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tcmtech

Banned
Most Helpful Member
#12
I was thinking about a voltage double circuit 12v battery is really about 13.2v x 2 = 26v.
The isolation issue is what I see being the biggest problem To get 1000+ watts at 12 or 24 still requires big cables and at the lengths that would be used around a vehicle the current they could pass in a accidental short is very high and well above what is needed to burn a hole in a AC line, fuel manifold hard line, or even a valve cover which the replacement costs on any single one of those items would be as much as a professionally made induction heater is worth.

To me for a pro mechanic $400 for a specialty tool is nothing. I've worked with guys who had $30,000+ tool sets that didn't do any better work than my $3000 tool sets did. They just cost a lot more for who's name was on the side of everything. If anything they did less because they were so afraid to scratch or break anything whereas with mine I could care less. If modifying or wrecking $10 wrench saved me a $20 part or not having to buy a $30 specialty wrench it was worth it. ;)
 

unclejed613

Well-Known Member
#13
I was thinking about a voltage double circuit 12v car battery is really about 13.2v x 2 = 26v.
you're still going to draw the same current from the battery, the voltage doubler circuit/DC-DC converter will use up about 10%, so you will get 10% less power. it doesn't matter if the heater is running from 12V or 24V from a converter, the current from a 12V battery is going to remain the same if the heater is a 1000W heater. a round figure of 1000W is going to be 83.3A from the battery. you will need at least #3 wire for the battery cables. the only real advantages of using a converter to 24V are going to be 1) less current draw by the heater itself, and smaller wire required between the converter and the heater 2) lower current requirement for the MOSFETs. the drawbacks of using the converter are 1) the converter needs to be able to convert 12V@83A to 24V@41.5A (actually assuming 90% conversion efficiency, the 24V output current will be 38A) and 2) the converter will likely be more expensive than the heater itself.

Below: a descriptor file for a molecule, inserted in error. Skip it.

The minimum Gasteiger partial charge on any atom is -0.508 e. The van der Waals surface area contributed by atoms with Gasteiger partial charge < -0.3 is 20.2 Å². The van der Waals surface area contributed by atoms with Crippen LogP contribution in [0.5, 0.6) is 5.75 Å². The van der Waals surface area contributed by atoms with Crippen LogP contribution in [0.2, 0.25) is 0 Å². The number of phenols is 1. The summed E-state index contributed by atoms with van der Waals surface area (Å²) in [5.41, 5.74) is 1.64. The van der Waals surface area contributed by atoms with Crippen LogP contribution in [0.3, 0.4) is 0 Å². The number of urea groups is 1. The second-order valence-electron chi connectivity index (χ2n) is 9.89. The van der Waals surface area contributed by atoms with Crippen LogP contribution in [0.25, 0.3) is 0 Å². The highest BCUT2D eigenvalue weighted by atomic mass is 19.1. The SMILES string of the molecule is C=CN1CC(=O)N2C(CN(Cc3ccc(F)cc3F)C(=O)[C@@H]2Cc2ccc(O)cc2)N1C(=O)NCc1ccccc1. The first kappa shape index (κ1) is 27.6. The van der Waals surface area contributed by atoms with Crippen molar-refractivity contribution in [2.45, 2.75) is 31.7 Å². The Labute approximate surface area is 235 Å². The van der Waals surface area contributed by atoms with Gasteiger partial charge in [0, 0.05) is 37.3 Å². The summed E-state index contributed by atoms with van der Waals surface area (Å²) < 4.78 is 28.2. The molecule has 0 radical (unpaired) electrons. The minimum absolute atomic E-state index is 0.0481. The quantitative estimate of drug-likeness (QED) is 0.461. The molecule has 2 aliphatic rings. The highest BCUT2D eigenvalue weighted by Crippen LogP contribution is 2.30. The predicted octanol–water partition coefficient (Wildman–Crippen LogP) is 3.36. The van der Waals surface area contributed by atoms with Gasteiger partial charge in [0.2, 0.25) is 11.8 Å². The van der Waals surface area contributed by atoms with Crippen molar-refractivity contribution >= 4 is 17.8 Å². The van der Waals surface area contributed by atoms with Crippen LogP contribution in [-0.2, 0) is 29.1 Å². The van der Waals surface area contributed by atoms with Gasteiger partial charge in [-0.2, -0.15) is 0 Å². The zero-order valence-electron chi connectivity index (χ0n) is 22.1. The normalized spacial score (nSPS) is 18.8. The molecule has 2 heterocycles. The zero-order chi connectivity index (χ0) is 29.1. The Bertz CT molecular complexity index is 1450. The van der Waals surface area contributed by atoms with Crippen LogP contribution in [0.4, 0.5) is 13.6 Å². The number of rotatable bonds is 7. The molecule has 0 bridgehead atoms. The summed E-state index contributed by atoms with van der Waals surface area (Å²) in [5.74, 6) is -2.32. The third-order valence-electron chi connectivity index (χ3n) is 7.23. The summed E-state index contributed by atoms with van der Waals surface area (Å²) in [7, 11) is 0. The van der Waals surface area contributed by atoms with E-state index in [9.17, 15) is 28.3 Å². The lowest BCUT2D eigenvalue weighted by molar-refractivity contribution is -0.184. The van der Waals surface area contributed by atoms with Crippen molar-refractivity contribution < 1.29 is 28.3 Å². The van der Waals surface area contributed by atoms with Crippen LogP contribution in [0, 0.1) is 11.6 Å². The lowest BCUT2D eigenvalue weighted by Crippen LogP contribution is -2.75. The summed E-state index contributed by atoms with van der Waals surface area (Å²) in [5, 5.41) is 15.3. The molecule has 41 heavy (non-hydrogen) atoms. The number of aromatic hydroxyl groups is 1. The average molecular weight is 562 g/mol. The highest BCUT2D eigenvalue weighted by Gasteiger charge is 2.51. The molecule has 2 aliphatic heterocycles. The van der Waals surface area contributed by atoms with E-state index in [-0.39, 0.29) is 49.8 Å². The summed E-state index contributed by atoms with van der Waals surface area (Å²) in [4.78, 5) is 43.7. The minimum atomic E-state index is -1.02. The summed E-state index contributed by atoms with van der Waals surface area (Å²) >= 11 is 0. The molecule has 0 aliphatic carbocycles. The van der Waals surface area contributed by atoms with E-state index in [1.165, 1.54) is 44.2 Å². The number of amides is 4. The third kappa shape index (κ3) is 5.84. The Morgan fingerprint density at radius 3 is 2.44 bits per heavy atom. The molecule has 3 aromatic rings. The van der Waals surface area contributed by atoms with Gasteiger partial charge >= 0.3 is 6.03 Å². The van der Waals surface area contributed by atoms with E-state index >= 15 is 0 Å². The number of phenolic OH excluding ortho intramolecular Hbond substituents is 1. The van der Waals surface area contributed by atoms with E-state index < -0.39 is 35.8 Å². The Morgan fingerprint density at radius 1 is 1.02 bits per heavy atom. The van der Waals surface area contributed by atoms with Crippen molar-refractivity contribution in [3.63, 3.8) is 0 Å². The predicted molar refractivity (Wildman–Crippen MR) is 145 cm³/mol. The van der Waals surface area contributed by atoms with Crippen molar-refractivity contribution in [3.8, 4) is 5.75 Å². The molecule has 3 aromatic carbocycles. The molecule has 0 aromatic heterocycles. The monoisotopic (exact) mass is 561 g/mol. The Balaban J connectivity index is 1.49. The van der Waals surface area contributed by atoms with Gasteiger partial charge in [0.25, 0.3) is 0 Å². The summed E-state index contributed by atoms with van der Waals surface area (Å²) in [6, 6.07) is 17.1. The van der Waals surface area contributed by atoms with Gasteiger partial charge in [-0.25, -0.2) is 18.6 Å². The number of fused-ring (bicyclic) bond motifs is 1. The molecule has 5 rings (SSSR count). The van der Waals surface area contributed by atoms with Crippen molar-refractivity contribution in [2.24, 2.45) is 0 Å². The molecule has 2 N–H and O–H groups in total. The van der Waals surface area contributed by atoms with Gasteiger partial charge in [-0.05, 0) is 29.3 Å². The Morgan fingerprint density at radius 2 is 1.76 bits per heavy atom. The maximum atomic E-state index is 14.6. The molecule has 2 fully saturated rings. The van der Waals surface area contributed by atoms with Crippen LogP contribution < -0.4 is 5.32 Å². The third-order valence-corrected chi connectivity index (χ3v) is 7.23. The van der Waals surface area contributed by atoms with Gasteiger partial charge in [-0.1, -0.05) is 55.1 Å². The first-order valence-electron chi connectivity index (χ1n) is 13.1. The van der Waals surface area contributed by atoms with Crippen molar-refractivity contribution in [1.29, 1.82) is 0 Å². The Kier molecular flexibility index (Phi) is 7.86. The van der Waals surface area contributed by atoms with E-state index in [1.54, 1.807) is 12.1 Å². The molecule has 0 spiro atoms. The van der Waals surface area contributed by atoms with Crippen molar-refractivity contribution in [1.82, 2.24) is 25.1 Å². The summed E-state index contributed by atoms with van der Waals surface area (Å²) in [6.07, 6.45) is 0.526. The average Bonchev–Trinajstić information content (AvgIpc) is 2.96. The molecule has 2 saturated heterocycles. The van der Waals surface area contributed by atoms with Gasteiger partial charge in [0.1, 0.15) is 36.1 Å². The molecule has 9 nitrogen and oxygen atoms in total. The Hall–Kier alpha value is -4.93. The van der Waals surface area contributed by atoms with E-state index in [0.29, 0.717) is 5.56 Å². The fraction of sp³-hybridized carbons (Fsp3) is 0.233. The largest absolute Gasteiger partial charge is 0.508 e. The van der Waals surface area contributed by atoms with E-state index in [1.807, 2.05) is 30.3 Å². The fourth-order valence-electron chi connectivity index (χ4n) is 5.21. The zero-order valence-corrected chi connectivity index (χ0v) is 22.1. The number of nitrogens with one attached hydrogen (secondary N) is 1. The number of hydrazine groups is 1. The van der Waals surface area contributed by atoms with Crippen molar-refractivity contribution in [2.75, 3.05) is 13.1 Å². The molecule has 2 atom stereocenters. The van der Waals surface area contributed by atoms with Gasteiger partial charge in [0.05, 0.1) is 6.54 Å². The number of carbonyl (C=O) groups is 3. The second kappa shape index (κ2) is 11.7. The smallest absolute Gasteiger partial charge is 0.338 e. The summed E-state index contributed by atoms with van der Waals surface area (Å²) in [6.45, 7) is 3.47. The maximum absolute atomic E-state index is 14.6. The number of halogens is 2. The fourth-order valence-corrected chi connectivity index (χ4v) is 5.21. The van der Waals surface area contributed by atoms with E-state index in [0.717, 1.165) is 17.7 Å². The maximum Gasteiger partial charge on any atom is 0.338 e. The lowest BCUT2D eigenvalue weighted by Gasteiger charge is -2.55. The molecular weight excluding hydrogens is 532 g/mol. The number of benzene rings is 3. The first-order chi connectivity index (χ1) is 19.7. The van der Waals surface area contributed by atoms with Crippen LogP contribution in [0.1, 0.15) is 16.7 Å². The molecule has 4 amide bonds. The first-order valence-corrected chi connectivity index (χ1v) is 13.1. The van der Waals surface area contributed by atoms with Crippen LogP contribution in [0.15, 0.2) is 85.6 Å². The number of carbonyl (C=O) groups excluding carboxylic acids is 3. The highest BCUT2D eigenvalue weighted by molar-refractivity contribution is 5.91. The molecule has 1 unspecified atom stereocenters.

tcmtech

Banned
Most Helpful Member
#14
you're still going to draw the same current from the battery, the voltage doubler circuit/DC-DC converter will use up about 10%, so you will get 10% less power. it doesn't matter if the heater is running from 12V or 24V from a converter, the current from a 12V battery is going to remain the same if the heater is a 1000W heater. a round figure of 1000W is going to be 83.3A from the battery. you will need at least #3 wire for the battery cables. the only real advantages of using a converter to 24V are going to be 1) less current draw by the heater itself, and smaller wire required between the converter and the heater 2) lower current requirement for the MOSFETs. the drawbacks of using the converter are 1) the converter needs to be able to convert 12V@83A to 24V@41.5A (actually assuming 90% conversion efficiency, the 24V output current will be 38A) and 2) the converter will likely be more expensive than the heater itself.
And that brings the concept back to being better off powered by AC line power where a simple higher voltage lower current handelsing H-bridge based circuit with a impedance matching transformer is best off.

To me no matter how we play things it always comes back to a higher voltage H-bridge with dedicated control circuitry systems make it realistically practical.